Report: Marketing by Biggest Insurers Hasn’t Budged Customers

A boom in marketing expenditures over the past decade from the car insurance industry’s top spenders hasn’t paid dividends, according to a recent report that says industry emphasis on price-based advertising has proved ineffective on a vast segment of consumers.

The report, “Beyond Price: The Rise of Customer-centric Marketing in Insurance,” was released by consulting firm McKinsey & Co. this week. It is a collection of survey responses, citations from other reports on advertising in the industry, and interviews with marketing executives.

Insurers Spending More Than Ever

Advertising began focusing “relentlessly” on price starting about a decade ago after GEICO and Progressive, according to the report.

And according to marketing figures, “relentless” is certainly an apt description.

In 2011, the top five property/casualty insurers spent more than $5 billion on advertising, up from $4.5 billion the year before and nearly double the sum spent in 2005, according to a report from SNL Financial.

The industry’s top spenders put so many dollars into their marketing that they beat out some of the nation’s biggest companies in other industries. GEICO spends more on advertising than McDonald’s, Nike, or Coca-Cola, according to an AdAge report cited by McKinsey.

Marketing expenditures at Progressive, Allstate, and State Farm each outpace figures from Apple, Coca-Cola, and Visa.

According to McKinsey, the industry’s companies competed to spend more than the other with an “arms race” sort of logic.

Company-Hopping Still Relatively Low Among Consumers

But despite the billions spent on advertising, customers seem to be holding tight.

The McKinsey Auto Insurance Buyer Survey, which included responses from 16,000 consumers and was conducted in June 2012, showed that only 27 percent of consumers shopped for a new carrier in 2011.

Out of that 27 percent, about two-thirds ended up renewing with their existing carrier.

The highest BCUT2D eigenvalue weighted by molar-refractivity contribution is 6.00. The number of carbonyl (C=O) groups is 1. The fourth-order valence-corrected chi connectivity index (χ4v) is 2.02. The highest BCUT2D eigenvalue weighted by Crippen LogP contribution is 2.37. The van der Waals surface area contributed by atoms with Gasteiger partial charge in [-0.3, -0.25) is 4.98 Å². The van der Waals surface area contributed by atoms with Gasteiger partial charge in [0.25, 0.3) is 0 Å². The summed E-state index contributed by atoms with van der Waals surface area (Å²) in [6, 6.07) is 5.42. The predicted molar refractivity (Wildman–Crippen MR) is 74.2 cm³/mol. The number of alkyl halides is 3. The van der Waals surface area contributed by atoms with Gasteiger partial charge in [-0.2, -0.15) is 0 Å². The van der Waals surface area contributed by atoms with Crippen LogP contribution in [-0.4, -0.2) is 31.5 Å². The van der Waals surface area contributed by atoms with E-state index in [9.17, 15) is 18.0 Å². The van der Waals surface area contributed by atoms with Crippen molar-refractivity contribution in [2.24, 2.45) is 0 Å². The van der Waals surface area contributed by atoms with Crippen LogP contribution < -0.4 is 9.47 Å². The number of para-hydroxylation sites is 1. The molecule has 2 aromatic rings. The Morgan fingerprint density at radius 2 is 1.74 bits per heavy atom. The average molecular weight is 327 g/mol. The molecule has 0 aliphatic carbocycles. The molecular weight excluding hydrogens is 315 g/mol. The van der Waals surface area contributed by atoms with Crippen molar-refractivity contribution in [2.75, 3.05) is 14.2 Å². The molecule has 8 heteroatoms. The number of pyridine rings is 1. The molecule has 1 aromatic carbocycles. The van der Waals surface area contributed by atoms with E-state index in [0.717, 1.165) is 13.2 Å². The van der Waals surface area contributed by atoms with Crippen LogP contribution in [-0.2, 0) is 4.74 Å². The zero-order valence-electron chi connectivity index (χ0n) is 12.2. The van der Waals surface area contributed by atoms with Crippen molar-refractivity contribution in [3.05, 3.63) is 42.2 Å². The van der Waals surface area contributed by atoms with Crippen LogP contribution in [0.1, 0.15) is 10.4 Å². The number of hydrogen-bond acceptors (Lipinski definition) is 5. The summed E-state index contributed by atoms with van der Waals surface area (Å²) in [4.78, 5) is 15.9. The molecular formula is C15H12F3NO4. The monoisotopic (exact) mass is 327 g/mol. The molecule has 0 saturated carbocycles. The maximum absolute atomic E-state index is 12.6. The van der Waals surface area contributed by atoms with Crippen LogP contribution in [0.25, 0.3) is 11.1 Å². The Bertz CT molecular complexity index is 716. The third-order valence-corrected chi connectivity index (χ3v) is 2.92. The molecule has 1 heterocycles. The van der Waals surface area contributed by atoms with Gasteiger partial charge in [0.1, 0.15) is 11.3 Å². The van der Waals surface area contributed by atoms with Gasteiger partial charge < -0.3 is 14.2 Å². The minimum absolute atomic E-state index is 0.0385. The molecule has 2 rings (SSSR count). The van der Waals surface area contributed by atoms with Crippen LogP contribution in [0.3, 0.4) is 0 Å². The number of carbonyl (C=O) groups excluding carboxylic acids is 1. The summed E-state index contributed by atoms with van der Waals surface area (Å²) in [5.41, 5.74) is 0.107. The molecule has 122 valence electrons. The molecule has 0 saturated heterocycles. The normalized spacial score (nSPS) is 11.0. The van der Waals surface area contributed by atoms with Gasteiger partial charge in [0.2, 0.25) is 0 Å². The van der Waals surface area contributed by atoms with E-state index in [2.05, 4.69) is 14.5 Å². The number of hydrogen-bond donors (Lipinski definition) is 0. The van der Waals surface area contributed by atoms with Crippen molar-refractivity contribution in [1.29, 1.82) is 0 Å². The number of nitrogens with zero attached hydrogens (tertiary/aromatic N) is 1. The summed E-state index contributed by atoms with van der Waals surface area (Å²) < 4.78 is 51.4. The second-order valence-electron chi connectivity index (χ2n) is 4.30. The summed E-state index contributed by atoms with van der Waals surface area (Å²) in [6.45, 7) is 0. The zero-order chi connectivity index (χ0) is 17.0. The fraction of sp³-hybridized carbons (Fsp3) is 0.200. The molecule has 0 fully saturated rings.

That means overall only 9 percent of consumers switched carriers in 2011, according to the survey.

Of the 73 percent who didn’t shop for a new carrier, a third renewed simply because shopping and switching would be too inconvenient.

Advertising Today and Tomorrow

McKinsey highlighted five big car insurers whose sizable marketing figures have helped them “pull away from the pack in terms of brand awareness”: GEICO, Allstate, State Farm, Progressive and Farmers.

But insurers who spend heavily on “broad brand recognition … have little to show for it,” according to the report, citing the stagnant state of overall premiums along with the virtually unchanged market share of carriers who spent more than half of the industry’s marketing dollars in the last decade.

Insurers focus their marketing efforts on price-minded consumers, who are the least loyal, but that segment represents only 30 percent of all consumers, according to the report.

Insurers target these consumers because they are the most likely to be comparing auto insurance rates and switching carriers more often. However, the value of that segment is grossly overestimated, according to the report, because it was composed of “serial shoppers [who] make the price-centric marketing message appear more successful than it actually is.”

Coverage providers have passed over marketing to the other consumers, the report said, who can be categorized into “distinct segments, each with differentiated needs, behaviors, and preferences.”

With profit margins and customer figures hardly budging in the face of skyrocketing marketing expenditures, the current leaders in advertising expenditures “are realizing that the narrow focus on price-sensitive shoppers will not deliver sustainable profit growth,” according to the report.

McKinsey said profit growth will depend on insurance companies pursuing a customer base outside of the price-centric consumer that has been traditionally valued by the industry in the past decade.

“Insurers need to develop a far more sophisticated view of the different segments of insurance shoppers,” the report said.

About Charles Nguyen
Charles Nguyen is an enterprising journalist who reported for and the Desert Dispatch and was the editor in chief of the Guardian (the twice-weekly newspaper at the University of California, San Diego) before coming to Online Auto Insurance News.

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